Rousay Records



The official registration of births, marriages and deaths began in Orkney, as elsewhere in Scotland, on 1 January 1855.  These are known as the Statutory Registers.  Before that time parish records of births and marriages were kept by parish ministers on a voluntary basis.  Some ministers began to keep records much earlier than others and some were more thorough than others in this task.  Most recorded births or baptisms as well as marriages but very few recorded deaths in their parishes, and of course there was no such thing as a certificate of birth or marriage.  Modern certificates carry a wealth of data but the amount of information recorded by the parish ministers was scant indeed.  For a birth it was often only the names of the baby and the parents and for a marriage only the names of the bridal couple.  Sometimes other details such as ages or addresses might be given.  These records are now known as the Old Parish Records (OPRs).


Copies of the Rousay Censuses from 1841 to 1901 can be purchased from the Orkney Family History Society.


Microfilms of the Rousay Old Parish Records can be seen at the Orkney Archives in Kirkwall or at  Family History Centres run by the Mormon Church.

After official registration began in 1855 the OPRs were called into the care of the Registrar General  in Edinburgh.  It was then discovered that there were many gaps in them, extending from a few weeks in some cases to many years in others.  There is a very long gap in the Rousay records extending to 52 years.  The earliest OPRs in Scotland date back to the 1500s but the earliest Rousay ones date from 200 years later, in 1733.  So we have records of births and marriages from 1733 to 1746 and then there follows a gap of over 50 years.  Because the gap covers two generations it is almost impossible to determine accurate connections between names appearing in the records before the gap with those appearing after the gap.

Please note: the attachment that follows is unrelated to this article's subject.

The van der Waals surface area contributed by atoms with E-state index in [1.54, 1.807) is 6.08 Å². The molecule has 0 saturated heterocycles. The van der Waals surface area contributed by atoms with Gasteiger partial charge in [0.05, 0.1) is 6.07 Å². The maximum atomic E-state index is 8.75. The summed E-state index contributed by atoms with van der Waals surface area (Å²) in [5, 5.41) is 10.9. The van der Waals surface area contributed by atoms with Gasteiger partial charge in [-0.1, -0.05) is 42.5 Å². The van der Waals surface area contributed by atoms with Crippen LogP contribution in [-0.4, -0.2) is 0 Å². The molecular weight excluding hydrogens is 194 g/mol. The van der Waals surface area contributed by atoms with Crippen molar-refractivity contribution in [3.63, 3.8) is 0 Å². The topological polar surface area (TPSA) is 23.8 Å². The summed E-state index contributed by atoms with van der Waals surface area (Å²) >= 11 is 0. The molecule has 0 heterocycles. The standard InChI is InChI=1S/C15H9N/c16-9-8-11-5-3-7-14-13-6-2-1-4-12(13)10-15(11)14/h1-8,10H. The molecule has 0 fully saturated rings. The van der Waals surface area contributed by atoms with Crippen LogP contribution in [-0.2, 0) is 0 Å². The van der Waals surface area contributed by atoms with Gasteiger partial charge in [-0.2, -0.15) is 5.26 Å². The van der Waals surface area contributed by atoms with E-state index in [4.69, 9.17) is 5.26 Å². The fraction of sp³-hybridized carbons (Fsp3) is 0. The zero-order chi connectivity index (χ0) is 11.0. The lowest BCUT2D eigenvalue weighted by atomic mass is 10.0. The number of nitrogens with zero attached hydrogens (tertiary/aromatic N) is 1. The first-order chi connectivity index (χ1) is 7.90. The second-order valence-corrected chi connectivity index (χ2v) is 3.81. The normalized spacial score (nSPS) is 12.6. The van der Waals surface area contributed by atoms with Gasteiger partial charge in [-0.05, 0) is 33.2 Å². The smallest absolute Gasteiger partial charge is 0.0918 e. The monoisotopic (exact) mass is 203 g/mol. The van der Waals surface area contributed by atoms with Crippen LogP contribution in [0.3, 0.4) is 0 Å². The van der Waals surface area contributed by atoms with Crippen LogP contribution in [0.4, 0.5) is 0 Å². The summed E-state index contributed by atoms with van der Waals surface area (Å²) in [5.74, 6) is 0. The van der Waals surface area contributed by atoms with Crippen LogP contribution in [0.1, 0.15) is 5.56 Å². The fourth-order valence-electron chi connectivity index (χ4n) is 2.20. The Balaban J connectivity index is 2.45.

This long gap in the Rousay OPRs is a severe handicap to those researching their Rousay ancestry.  Some information about people who were born during those gap years does come to light if they lived until the beginning of 1855.  After that time their deaths were recorded and their ages, as well as the names of their parents and spouses, will appear on their death certificates.  Photographs, wills, and documents dealing with land ownership or rentals, can be sources of useful information.  In some families old letters and other documents have survived and some family bibles had special pages on which births, marriages, and deaths could be recorded.


Question:  Have you written names on the backs of your photographs?

If you haven't, then now is the time.  Add the date, and relationships as well, and some future family historian will bless you.  It is fascinating to see how family likenesses appear down through the generations, and if relationships and dates are also recorded on photos it makes the task of compiling a family tree so much easier.  So if you promise to do this, then do it soon, before you forget again.

The further back in time your search takes you the more difficult it becomes.  This is because records beome less numerous.  Some people are so eager to trace back to yet another generation that they will not accept the assurances of others who have already gone down that road that there is no way of tracing a particular line further back.  They just cannot be persuaded so I am happy to let them go on hunting.  They will have to learn the hard way.  Or maybe they will come up with a brilliant discovery which all the rest of us had missed.